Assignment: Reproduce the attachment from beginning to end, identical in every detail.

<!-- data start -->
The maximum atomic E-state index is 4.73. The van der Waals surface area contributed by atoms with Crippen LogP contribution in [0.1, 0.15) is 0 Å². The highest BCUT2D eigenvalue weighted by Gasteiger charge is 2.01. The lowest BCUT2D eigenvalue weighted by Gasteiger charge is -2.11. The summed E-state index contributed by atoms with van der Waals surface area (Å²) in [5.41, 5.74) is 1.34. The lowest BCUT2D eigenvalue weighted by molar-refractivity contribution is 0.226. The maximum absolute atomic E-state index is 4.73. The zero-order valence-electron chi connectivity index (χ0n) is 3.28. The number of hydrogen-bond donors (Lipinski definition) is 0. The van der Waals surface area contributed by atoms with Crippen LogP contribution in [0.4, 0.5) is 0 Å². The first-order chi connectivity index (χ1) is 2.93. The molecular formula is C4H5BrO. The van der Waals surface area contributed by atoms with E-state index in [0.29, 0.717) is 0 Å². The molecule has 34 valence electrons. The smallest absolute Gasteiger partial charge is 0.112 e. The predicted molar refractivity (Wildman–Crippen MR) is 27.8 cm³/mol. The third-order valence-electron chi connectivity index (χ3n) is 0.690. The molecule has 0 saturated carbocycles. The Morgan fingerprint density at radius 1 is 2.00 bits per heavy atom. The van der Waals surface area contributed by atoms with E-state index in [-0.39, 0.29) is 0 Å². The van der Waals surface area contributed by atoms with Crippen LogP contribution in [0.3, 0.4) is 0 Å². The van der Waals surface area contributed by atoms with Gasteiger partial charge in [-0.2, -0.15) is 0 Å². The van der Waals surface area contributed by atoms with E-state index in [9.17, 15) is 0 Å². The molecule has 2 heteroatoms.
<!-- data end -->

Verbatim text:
The maximum atomic E-state index is 4.73. The van der Waals surface area contributed by atoms with Crippen LogP contribution in [0.1, 0.15) is 0 Å². The highest BCUT2D eigenvalue weighted by Gasteiger charge is 2.01. The lowest BCUT2D eigenvalue weighted by Gasteiger charge is -2.11. The summed E-state index contributed by atoms with van der Waals surface area (Å²) in [5.41, 5.74) is 1.34. The lowest BCUT2D eigenvalue weighted by molar-refractivity contribution is 0.226. The maximum absolute atomic E-state index is 4.73. The zero-order valence-electron chi connectivity index (χ0n) is 3.28. The number of hydrogen-bond donors (Lipinski definition) is 0. The van der Waals surface area contributed by atoms with Crippen LogP contribution in [0.4, 0.5) is 0 Å². The first-order chi connectivity index (χ1) is 2.93. The molecular formula is C4H5BrO. The van der Waals surface area contributed by atoms with E-state index in [0.29, 0.717) is 0 Å². The molecule has 34 valence electrons. The smallest absolute Gasteiger partial charge is 0.112 e. The predicted molar refractivity (Wildman–Crippen MR) is 27.8 cm³/mol. The third-order valence-electron chi connectivity index (χ3n) is 0.690. The molecule has 0 saturated carbocycles. The Morgan fingerprint density at radius 1 is 2.00 bits per heavy atom. The van der Waals surface area contributed by atoms with E-state index in [-0.39, 0.29) is 0 Å². The van der Waals surface area contributed by atoms with Crippen LogP contribution in [0.3, 0.4) is 0 Å². The van der Waals surface area contributed by atoms with Gasteiger partial charge in [-0.2, -0.15) is 0 Å². The van der Waals surface area contributed by atoms with E-state index in [9.17, 15) is 0 Å². The molecule has 2 heteroatoms.